Monitoring shows that there are concerns about the effectiveness of the investigation, prosecution and adjudication of corruption cases, including high-level corruption cases, in several Member States. Examples include Bulgaria , where a reform of its legal and institutional anti-corruption frameworks has led to improved cooperation between the relevant authorities, however, important challenges remain before these institutions can build a solid reputation of impartiality, objectivity and independence. A solid track record of final convictions in high-level corruption cases remains to be established. In Croatia , the efforts of the specialised anti-corruption services to fight corruption are hampered by a lack of specialised investigators and by the inefficiency of the justice system, as lengthy court proceedings and appeals often impede closure of cases, including against high-level officials. Similarly, in Slovakia , only few high-level corruption cases have been investigated or prosecuted in recent years, with weak whistleblower protection and limited capacity of the specialised anti-corruption institutions to investigate and prosecute being important challenges.

Concerns that high-level corruption cases are not pursued systematically are also present in Czechia , where investigations and audits are currently ongoing at both national and European level into potential conflicts of interests and the use of EU funds. In Hungary , while there is prosecution of high-level corruption in some cases, it remains very limited and there appears to be a consistent lack of determined action to start criminal investigations and prosecute corruption cases involving high-level officials or their immediate circle when serious allegations arise. The treatment of high-level corruption cases also presents shortcomings in Malta , where criminal files against holders of top executive functions reportedly remain in the early stages of criminal proceedings and where recent reforms seek to address challenges to investigation and prosecution.

Measures to strengthen the corruption prevention and integrity framework

Corruption prevention policies cover many areas, typically including ethical rules, awareness-raising measures, rules on asset disclosures, incompatibilities and conflicts of interest, internal control mechanisms, rules on lobbying, and revolving doors. Transparency, access to public information, the protection of whistleblowers and an overall culture of integrity in public life are key elements enabling the prevention and detection of corruption. Many Member States have taken or are envisaging measures to strengthen the prevention and integrity framework. Examples include Bulgaria , Ireland , Greece , Malta , Czechia , Poland and Portugal . Legislation under way covers areas including obligations for asset declarations, conflict of interest rules for all public officials (including Members of Parliament), transparency in public office, or setting up dedicated transparency entities and offices tasked with the monitoring and verification of asset declarations and conflicts of interests. In certain other Member States, such as Denmark , Finland and Sweden , corruption prevention relies essentially on a strong integrity culture, with few formal rules and controls.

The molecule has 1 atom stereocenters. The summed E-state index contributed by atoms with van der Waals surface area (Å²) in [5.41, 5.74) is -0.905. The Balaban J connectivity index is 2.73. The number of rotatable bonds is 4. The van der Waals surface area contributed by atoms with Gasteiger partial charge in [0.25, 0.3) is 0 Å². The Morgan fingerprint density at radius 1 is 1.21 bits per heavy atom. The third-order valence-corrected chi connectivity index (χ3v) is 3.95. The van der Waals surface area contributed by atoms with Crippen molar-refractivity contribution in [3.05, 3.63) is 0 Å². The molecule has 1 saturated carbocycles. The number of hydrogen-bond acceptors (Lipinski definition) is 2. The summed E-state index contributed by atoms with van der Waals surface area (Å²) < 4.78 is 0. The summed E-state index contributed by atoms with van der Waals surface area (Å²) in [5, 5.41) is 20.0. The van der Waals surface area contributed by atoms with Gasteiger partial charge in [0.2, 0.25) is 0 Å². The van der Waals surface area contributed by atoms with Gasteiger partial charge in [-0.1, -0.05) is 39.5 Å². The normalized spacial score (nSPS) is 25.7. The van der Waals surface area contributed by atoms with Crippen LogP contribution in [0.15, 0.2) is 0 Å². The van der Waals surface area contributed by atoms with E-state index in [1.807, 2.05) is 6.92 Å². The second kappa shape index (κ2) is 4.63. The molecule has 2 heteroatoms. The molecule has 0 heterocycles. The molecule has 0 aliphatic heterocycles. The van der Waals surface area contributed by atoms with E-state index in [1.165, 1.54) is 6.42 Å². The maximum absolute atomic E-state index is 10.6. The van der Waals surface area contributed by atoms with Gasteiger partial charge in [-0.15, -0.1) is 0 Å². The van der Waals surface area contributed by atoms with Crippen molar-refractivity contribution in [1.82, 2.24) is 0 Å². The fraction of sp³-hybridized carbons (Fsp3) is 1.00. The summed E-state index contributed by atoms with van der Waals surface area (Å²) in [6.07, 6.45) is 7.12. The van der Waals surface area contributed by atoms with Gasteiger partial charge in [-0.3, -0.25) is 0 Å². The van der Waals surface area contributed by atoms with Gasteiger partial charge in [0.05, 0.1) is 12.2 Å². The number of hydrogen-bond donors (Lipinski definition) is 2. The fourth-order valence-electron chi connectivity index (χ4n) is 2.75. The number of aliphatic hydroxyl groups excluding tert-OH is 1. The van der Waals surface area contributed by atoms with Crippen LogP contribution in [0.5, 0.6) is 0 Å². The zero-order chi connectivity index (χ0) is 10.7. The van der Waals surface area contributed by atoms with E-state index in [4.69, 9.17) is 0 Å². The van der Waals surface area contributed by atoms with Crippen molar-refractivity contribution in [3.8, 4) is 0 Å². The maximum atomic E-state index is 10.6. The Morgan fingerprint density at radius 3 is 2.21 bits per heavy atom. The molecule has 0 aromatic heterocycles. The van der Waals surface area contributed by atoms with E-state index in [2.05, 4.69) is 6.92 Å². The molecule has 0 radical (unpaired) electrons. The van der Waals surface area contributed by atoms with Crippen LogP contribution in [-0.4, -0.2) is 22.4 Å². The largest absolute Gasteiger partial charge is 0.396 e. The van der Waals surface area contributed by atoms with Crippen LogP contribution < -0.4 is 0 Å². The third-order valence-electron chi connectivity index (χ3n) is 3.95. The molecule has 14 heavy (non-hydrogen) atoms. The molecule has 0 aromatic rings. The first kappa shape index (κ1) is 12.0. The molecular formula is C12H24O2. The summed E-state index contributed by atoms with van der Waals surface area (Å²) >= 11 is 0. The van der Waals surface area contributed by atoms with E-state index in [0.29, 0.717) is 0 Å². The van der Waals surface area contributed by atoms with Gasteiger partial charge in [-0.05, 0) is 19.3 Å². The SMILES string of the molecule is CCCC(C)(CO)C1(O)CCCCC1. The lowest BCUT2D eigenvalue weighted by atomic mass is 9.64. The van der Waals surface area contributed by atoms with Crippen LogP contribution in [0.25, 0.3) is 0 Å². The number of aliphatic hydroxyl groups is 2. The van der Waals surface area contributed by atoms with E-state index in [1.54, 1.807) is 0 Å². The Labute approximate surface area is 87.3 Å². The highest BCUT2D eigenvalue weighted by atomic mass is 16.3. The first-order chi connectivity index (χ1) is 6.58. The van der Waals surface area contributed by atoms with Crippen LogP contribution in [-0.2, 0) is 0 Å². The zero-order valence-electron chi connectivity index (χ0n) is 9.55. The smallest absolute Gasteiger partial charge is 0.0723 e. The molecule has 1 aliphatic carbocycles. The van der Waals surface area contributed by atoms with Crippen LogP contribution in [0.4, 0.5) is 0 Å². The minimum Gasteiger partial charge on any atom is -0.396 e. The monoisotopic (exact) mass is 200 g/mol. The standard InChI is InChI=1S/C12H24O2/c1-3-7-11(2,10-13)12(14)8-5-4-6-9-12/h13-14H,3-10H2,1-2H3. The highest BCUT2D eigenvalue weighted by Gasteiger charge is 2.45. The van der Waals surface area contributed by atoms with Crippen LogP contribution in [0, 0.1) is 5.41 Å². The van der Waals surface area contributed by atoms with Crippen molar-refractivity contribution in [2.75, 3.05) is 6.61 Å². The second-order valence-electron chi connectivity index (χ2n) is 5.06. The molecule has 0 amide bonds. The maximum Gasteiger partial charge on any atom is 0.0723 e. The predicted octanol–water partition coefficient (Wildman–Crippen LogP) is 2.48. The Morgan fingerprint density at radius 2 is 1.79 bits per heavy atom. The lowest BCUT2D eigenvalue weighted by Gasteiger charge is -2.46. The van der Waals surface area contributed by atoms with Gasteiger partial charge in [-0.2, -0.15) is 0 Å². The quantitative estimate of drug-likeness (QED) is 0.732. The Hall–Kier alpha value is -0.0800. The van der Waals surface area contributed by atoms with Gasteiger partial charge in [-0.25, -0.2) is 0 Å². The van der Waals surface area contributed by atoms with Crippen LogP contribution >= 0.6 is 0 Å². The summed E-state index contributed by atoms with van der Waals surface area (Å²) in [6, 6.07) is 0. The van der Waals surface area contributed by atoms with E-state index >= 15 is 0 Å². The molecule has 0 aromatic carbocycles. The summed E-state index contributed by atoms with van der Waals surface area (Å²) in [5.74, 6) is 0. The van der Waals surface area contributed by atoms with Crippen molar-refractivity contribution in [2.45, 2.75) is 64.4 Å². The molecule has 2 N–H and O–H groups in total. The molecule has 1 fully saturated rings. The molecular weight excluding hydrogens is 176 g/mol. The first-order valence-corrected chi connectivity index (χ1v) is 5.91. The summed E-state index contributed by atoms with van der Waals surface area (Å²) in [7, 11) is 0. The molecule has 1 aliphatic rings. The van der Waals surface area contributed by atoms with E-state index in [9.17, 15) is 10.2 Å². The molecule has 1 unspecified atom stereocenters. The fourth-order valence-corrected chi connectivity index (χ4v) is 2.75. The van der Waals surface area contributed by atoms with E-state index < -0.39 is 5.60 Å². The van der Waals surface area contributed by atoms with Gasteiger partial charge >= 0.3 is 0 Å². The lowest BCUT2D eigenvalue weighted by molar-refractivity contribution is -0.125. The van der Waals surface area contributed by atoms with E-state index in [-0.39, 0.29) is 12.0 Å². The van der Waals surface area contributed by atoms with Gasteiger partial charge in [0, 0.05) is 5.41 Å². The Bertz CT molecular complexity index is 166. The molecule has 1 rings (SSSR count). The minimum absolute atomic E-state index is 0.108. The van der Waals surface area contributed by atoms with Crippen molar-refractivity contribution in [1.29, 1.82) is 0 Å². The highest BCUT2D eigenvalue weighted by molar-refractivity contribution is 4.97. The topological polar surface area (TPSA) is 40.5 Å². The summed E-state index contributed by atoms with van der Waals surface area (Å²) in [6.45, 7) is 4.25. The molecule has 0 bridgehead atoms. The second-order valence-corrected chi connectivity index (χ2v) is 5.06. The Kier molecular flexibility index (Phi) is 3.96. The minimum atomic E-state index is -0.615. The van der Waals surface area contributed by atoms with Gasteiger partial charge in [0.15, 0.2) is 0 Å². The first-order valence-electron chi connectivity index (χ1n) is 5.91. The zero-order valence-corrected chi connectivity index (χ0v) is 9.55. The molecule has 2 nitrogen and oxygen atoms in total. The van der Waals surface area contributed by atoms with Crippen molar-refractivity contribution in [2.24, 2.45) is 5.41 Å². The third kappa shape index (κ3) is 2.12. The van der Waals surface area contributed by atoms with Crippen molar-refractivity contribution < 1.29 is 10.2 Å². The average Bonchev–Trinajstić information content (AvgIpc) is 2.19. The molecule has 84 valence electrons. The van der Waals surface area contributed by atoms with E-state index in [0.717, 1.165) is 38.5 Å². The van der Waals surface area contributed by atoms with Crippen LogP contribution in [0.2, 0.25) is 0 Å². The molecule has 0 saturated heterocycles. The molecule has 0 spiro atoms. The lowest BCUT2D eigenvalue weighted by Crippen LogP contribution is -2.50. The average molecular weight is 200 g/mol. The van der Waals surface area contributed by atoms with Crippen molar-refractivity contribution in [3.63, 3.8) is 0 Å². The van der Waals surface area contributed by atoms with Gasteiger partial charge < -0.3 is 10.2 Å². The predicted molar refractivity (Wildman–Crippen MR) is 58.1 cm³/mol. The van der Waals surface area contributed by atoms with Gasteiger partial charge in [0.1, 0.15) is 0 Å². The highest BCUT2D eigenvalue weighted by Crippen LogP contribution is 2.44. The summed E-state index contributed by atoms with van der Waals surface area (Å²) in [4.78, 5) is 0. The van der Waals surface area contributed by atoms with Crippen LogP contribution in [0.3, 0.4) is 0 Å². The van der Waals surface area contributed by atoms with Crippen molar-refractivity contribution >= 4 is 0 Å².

In order to be effective, such measures need to be based on a careful diagnosis of risks and vulnerabilities and contain mechanisms that ensure adequate enforcement of and follow-up on integrity incidents. Prevention measures lead to visible results when they are part of a comprehensive approach and are streamlined across all relevant policy sectors. Challenges remain in several countries when it comes to enforcement or the control mechanisms to verify and possibly sanction integrity incidents relating to asset declarations, lobbying, conflicts of interest and revolving doors.

2.3 Media pluralism and media freedom

All Member States have legal frameworks in place to protect media freedom and pluralism and EU citizens broadly enjoy high standards of media freedom and pluralism. Freedom of expression, media freedom and pluralism and the right of access to information are generally enshrined in the Constitution or in secondary law. Media pluralism and media freedom are key enablers for the rule of law, democratic accountability and the fight against corruption. The murders of journalists who were investigating high-level corruption and organised crime allegations have been a wake-up call reminding Member States of the obligation to guarantee an enabling environment for journalists, protect their safety and pro-actively promote media freedom and media pluralism.

Developments caused by the COVID-19 pandemic have further confirmed the key role of free and pluralistic media and the essential service they provide to society by supplying fact-checked information – and thereby contributing to the fight against disinformation – and maintaining democratic accountability. They also underlined the potential risks arising from restrictions on freedom of expression and on access to information. The crisis has revealed that the measures designed to tackle the ‘infodemic’ can be used as a pretext to undermine fundamental rights and freedoms or abused for political purposes. 59 It has also amplified the already difficult economic situation of the sector due to a dramatic fall in advertising revenue, despite increased audiences. The situation is particularly difficult for vulnerable smaller players and local and regional media outlets. The strength and diversity of the media sector within the EU risk being weakened as a result.

The monitoring in the first rule of law report focuses on some fundamental elements of media freedom and pluralism with a particular bearing on the rule of law, such as the independence of the media regulatory authorities, transparency of media ownership, state advertising, the safety of journalists and access to information. Other aspects of the media landscape not yet covered in this first report, such as for example the role and independence of public service media, are also critical in a rule of law context and will be further developed in future years. The monitoring in the rule of law report will also be complemented by actions to be proposed in the upcoming European Democracy Action Plan and Media and Audiovisual Action Plan.